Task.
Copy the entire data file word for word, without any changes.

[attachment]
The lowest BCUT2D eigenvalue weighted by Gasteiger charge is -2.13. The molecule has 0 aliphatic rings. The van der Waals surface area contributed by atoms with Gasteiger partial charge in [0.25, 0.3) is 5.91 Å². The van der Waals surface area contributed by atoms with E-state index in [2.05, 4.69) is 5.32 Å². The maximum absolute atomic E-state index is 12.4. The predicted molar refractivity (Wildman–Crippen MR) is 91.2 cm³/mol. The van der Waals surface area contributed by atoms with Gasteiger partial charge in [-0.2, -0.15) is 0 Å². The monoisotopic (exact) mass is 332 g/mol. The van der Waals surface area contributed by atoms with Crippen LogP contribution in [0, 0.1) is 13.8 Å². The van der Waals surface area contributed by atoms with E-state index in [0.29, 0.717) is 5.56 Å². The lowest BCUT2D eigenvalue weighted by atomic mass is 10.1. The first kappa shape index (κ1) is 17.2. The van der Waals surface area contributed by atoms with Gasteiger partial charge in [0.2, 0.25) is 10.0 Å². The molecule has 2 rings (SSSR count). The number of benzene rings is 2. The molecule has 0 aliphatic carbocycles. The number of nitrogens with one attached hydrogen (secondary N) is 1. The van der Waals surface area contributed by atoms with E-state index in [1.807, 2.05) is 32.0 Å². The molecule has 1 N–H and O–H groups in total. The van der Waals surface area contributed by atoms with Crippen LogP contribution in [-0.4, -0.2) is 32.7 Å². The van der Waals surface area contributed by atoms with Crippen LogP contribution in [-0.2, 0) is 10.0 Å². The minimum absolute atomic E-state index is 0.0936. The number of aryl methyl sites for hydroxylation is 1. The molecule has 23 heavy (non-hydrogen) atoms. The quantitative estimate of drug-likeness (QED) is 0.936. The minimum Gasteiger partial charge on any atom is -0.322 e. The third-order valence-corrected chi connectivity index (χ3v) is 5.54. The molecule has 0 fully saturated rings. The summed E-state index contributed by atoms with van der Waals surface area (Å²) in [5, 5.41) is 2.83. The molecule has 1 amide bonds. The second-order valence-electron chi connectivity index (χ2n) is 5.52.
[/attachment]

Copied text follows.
The lowest BCUT2D eigenvalue weighted by Gasteiger charge is -2.13. The molecule has 0 aliphatic rings. The van der Waals surface area contributed by atoms with Gasteiger partial charge in [0.25, 0.3) is 5.91 Å². The van der Waals surface area contributed by atoms with E-state index in [2.05, 4.69) is 5.32 Å². The maximum absolute atomic E-state index is 12.4. The predicted molar refractivity (Wildman–Crippen MR) is 91.2 cm³/mol. The van der Waals surface area contributed by atoms with Gasteiger partial charge in [-0.2, -0.15) is 0 Å². The monoisotopic (exact) mass is 332 g/mol. The van der Waals surface area contributed by atoms with Crippen LogP contribution in [0, 0.1) is 13.8 Å². The van der Waals surface area contributed by atoms with E-state index in [0.29, 0.717) is 5.56 Å². The lowest BCUT2D eigenvalue weighted by atomic mass is 10.1. The first kappa shape index (κ1) is 17.2. The van der Waals surface area contributed by atoms with Gasteiger partial charge in [0.2, 0.25) is 10.0 Å². The molecule has 2 rings (SSSR count). The number of benzene rings is 2. The molecule has 0 aliphatic carbocycles. The number of nitrogens with one attached hydrogen (secondary N) is 1. The van der Waals surface area contributed by atoms with E-state index in [1.807, 2.05) is 32.0 Å². The molecule has 1 N–H and O–H groups in total. The van der Waals surface area contributed by atoms with Crippen LogP contribution in [-0.4, -0.2) is 32.7 Å². The van der Waals surface area contributed by atoms with Crippen LogP contribution in [-0.2, 0) is 10.0 Å². The minimum absolute atomic E-state index is 0.0936. The number of aryl methyl sites for hydroxylation is 1. The molecule has 23 heavy (non-hydrogen) atoms. The quantitative estimate of drug-likeness (QED) is 0.936. The minimum Gasteiger partial charge on any atom is -0.322 e. The third-order valence-corrected chi connectivity index (χ3v) is 5.54. The molecule has 0 fully saturated rings. The summed E-state index contributed by atoms with van der Waals surface area (Å²) in [5, 5.41) is 2.83. The molecule has 1 amide bonds. The second-order valence-electron chi connectivity index (χ2n) is 5.52.